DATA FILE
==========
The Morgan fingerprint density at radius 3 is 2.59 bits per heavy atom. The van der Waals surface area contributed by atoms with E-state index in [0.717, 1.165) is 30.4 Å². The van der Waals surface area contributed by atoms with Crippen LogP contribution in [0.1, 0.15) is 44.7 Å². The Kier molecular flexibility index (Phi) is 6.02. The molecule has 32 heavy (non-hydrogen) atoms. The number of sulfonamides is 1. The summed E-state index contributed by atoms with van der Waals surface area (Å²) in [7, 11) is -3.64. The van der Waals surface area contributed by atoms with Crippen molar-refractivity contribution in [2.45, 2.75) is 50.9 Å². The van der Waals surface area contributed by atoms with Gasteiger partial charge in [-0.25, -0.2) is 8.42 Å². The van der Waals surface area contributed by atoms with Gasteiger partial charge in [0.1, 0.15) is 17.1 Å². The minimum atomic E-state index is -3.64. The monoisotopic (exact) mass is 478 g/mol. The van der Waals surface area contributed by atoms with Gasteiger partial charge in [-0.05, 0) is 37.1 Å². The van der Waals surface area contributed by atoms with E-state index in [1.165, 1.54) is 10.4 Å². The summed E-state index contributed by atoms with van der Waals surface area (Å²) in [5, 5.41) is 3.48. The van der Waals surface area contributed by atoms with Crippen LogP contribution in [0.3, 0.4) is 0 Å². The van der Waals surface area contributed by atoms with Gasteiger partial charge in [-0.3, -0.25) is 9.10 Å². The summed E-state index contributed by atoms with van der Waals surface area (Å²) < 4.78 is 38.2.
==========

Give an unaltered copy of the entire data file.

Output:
The Morgan fingerprint density at radius 3 is 2.59 bits per heavy atom. The van der Waals surface area contributed by atoms with E-state index in [0.717, 1.165) is 30.4 Å². The van der Waals surface area contributed by atoms with Crippen LogP contribution in [0.1, 0.15) is 44.7 Å². The Kier molecular flexibility index (Phi) is 6.02. The molecule has 32 heavy (non-hydrogen) atoms. The number of sulfonamides is 1. The summed E-state index contributed by atoms with van der Waals surface area (Å²) in [7, 11) is -3.64. The van der Waals surface area contributed by atoms with Crippen molar-refractivity contribution in [2.45, 2.75) is 50.9 Å². The van der Waals surface area contributed by atoms with Gasteiger partial charge in [-0.25, -0.2) is 8.42 Å². The van der Waals surface area contributed by atoms with Gasteiger partial charge in [0.1, 0.15) is 17.1 Å². The minimum atomic E-state index is -3.64. The monoisotopic (exact) mass is 478 g/mol. The van der Waals surface area contributed by atoms with Gasteiger partial charge in [-0.05, 0) is 37.1 Å². The van der Waals surface area contributed by atoms with E-state index in [1.165, 1.54) is 10.4 Å². The summed E-state index contributed by atoms with van der Waals surface area (Å²) in [5, 5.41) is 3.48. The van der Waals surface area contributed by atoms with Crippen LogP contribution in [0.3, 0.4) is 0 Å². The van der Waals surface area contributed by atoms with Gasteiger partial charge in [-0.3, -0.25) is 9.10 Å². The summed E-state index contributed by atoms with van der Waals surface area (Å²) < 4.78 is 38.2.